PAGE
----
View Full Version : D.C. Opposes Relief from Stay in Heller

09-24-2007, 1:38 PM
D.C. opposes gun access plea (http://www.scotusblog.com/movabletype/archives/2007/09/dc_opposes_gun.html)

Opposition Brief in PDF (http://www.scotusblog.com/movabletype/archives/DC%20gun%20reply%20CA%209-24-07.pdf)


04:38 PM | Lyle Denniston |

The local government of Washington, D.C., on Monday urged the D.C. Circuit Court not to "interfere" with the Supreme Court's coming action on the city's gun control law, arguing that an existing order temporarily allowing enforcement of that law should be left intact. City officials were responding to a request by a local resident to allow him and others living in the capital city to have immediate access to rifles and shotguns in functioning condition, for self-defense use.

The Supreme Court has not yet acted upon the city government's appeal (D.C. v. Heller, 07-290), seeking to overturn a Circuit Court ruling last March that the handgun ban -- one of the strictest gun control laws in the nation -- does not violate the Second Amendment. Attorneys for local resident Dick Anthony Heller, who had successfully challenged the pistol ban, have until Oct. 5 to reply to the city appeal, but are expected to file before that date.

In the meantime, Heller's attorneys took the unusual step of asking the Circuit Court to put into effect immediately a part of the local gun ordinance that requires owners of rifles and shotguns kept at home to be disassembled or with a trigger lock in place. Contending that the city had conceded that that part of the law could not be enforced if rifles and shotguns were used for self-defense, Heller's counsel said the Circuit Court should partially lift a stay of its ruling while Supreme Court action was awaited. An earlier post discussing this request in the Circuit Court can be found here.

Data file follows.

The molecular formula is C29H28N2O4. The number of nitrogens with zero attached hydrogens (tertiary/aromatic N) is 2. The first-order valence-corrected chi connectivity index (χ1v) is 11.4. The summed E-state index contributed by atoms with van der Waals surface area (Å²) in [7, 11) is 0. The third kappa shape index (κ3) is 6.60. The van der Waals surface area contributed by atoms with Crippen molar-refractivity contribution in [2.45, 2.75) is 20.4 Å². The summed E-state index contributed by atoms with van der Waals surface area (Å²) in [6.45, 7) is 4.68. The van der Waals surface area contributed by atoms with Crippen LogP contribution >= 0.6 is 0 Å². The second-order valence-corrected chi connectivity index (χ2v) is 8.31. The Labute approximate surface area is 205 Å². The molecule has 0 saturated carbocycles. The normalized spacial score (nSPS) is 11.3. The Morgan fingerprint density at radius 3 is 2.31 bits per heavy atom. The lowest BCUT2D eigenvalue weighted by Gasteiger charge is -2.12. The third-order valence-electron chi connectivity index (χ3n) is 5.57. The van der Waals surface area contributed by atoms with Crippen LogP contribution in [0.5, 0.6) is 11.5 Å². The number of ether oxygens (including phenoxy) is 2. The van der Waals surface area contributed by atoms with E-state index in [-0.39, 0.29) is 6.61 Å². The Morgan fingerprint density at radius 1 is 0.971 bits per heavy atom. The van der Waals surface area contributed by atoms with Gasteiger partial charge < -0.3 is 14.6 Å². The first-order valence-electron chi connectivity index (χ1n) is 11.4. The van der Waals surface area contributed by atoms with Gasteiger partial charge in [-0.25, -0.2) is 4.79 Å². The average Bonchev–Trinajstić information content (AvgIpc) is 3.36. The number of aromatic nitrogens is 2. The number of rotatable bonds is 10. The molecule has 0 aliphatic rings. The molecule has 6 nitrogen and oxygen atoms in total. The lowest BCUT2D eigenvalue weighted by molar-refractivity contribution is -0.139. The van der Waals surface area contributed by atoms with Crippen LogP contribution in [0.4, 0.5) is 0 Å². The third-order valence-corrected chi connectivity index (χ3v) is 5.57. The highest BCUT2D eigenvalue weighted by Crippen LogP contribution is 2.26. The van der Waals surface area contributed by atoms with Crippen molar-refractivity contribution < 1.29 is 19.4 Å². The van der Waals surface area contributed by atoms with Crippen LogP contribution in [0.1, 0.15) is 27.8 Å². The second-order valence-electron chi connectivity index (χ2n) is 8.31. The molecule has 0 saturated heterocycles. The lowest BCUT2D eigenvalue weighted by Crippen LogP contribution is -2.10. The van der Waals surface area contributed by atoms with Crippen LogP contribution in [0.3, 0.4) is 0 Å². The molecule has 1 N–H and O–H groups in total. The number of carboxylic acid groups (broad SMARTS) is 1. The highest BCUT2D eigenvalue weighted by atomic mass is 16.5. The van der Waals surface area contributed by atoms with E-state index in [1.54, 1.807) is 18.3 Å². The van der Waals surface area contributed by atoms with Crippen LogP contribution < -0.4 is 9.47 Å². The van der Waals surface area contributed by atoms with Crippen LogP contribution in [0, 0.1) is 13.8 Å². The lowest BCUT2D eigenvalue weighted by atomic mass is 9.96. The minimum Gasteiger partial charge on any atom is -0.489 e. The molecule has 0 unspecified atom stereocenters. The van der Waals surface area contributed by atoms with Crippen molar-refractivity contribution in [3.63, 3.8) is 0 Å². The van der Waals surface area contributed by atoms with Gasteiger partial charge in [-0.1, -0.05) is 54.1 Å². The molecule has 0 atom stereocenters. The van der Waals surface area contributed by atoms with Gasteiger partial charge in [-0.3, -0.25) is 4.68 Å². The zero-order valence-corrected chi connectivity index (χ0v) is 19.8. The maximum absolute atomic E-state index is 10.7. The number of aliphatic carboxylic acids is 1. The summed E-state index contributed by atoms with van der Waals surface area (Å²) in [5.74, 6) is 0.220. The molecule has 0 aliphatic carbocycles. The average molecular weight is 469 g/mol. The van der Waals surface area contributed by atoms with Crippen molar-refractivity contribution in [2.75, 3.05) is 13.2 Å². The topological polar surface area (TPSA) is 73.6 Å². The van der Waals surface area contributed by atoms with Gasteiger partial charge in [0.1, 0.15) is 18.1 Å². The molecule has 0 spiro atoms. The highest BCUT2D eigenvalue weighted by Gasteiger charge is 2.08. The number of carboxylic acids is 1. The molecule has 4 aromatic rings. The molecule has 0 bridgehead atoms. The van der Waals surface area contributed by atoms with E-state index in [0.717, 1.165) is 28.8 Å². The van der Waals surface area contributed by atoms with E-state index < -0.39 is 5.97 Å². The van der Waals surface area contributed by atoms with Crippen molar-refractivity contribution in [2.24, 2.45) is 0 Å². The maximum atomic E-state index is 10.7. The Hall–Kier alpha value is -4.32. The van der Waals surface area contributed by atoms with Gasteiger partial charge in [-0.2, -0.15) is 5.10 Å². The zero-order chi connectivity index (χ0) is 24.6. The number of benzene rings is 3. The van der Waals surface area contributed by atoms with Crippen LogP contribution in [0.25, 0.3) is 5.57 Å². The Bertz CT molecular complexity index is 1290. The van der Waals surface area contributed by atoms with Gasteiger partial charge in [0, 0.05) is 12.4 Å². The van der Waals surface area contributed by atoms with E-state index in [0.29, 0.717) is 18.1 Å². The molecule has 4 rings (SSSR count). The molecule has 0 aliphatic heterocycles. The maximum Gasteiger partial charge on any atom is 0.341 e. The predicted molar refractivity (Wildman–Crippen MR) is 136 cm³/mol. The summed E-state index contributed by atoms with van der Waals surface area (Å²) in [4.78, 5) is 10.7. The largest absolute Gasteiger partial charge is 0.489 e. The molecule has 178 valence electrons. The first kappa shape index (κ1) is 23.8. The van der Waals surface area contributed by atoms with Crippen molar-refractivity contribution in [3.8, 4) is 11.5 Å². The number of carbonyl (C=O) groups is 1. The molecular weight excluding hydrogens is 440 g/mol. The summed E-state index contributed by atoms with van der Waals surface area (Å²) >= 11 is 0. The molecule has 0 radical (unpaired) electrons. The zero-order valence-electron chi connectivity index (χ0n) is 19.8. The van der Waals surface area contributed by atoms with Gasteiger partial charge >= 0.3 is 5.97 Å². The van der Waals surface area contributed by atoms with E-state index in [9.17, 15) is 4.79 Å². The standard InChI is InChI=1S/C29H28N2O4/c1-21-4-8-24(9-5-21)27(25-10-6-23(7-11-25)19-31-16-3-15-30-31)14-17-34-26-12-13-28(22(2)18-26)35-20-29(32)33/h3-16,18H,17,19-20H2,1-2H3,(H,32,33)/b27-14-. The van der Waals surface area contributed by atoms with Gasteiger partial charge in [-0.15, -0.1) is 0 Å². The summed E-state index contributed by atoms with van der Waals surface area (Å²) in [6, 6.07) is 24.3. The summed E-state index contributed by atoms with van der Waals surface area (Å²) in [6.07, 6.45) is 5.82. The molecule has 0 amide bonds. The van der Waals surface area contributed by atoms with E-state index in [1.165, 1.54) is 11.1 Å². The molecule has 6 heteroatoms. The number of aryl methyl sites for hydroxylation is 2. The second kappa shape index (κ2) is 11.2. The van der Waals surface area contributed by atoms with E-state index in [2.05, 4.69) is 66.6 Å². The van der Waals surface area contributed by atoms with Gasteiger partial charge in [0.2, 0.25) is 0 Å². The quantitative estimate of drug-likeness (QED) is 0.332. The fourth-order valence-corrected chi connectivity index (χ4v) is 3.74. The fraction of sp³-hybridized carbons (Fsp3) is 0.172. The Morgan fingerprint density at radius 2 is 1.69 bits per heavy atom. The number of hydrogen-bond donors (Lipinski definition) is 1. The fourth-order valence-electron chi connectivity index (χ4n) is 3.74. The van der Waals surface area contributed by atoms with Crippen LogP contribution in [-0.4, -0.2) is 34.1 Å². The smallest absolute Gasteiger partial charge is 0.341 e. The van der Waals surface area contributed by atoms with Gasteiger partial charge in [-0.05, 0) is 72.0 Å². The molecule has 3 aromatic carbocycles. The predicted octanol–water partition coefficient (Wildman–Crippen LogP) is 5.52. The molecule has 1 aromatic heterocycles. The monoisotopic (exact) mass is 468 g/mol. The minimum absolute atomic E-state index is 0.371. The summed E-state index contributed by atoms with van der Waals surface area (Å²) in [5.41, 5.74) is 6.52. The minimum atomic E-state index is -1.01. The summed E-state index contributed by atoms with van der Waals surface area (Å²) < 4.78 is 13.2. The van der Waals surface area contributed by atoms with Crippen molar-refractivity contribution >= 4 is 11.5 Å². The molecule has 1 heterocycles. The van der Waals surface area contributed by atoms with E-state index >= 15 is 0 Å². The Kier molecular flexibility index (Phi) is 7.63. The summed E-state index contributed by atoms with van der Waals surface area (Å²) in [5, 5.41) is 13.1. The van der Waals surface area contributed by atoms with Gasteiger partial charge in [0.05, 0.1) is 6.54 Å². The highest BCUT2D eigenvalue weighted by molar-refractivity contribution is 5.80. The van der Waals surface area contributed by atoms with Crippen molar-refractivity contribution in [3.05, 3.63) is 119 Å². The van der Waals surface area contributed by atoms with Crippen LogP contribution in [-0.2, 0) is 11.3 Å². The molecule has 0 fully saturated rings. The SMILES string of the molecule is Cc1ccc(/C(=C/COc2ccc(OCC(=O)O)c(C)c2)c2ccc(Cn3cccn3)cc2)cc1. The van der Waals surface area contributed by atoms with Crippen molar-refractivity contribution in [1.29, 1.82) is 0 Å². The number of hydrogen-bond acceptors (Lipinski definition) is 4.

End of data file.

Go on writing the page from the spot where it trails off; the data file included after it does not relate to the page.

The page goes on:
Responding Monday, city officials said that it had made no concession that the disassembly-or-lock provision was invalid. And, they contended, if the Supreme Court were to side with the District's position, that part of the local law, too, would fall. Once again, officials noted that they do not contend that legally owned rifles and shotguns kept at home could not be used in self-defense. But they said that situation should not be compelled by the Second Amendment, as they said the Circuit Court had ruled.

To partially lift the temporary stay of enforcement on the gun law, officials told the Circuit Court, would be to split the case -- with part of it going forward in lower federal courts, while the Supreme Court was considering the city's pending appeal on the constitutional question. Federal court rules, they asserted, seek to prevent "such inefficient and undesirable proceedings."

The stay issued by the Circuit Court, putting off the effect of its ruling against the local law, "should continue until the Supreme Court has disposed of this case."

As a practical matter, the city brief added, there is only a "distinctly remote" chance that Heller would have to use a rifle or shotgun to defend himself, and there is no likelihood that he would be prosecuted while the case is pending before the Supreme Court. No one has ever been prosecuted in the city for using a lawful weapon in self-defense, it noted.

Heller, the city added on another point, had agreed earlier to the stay of the Circuit Court ruling, to await the outcome of Supreme Court action. "The material circumstances have not changed," the city said. "As a consequencek, neither should the status quo."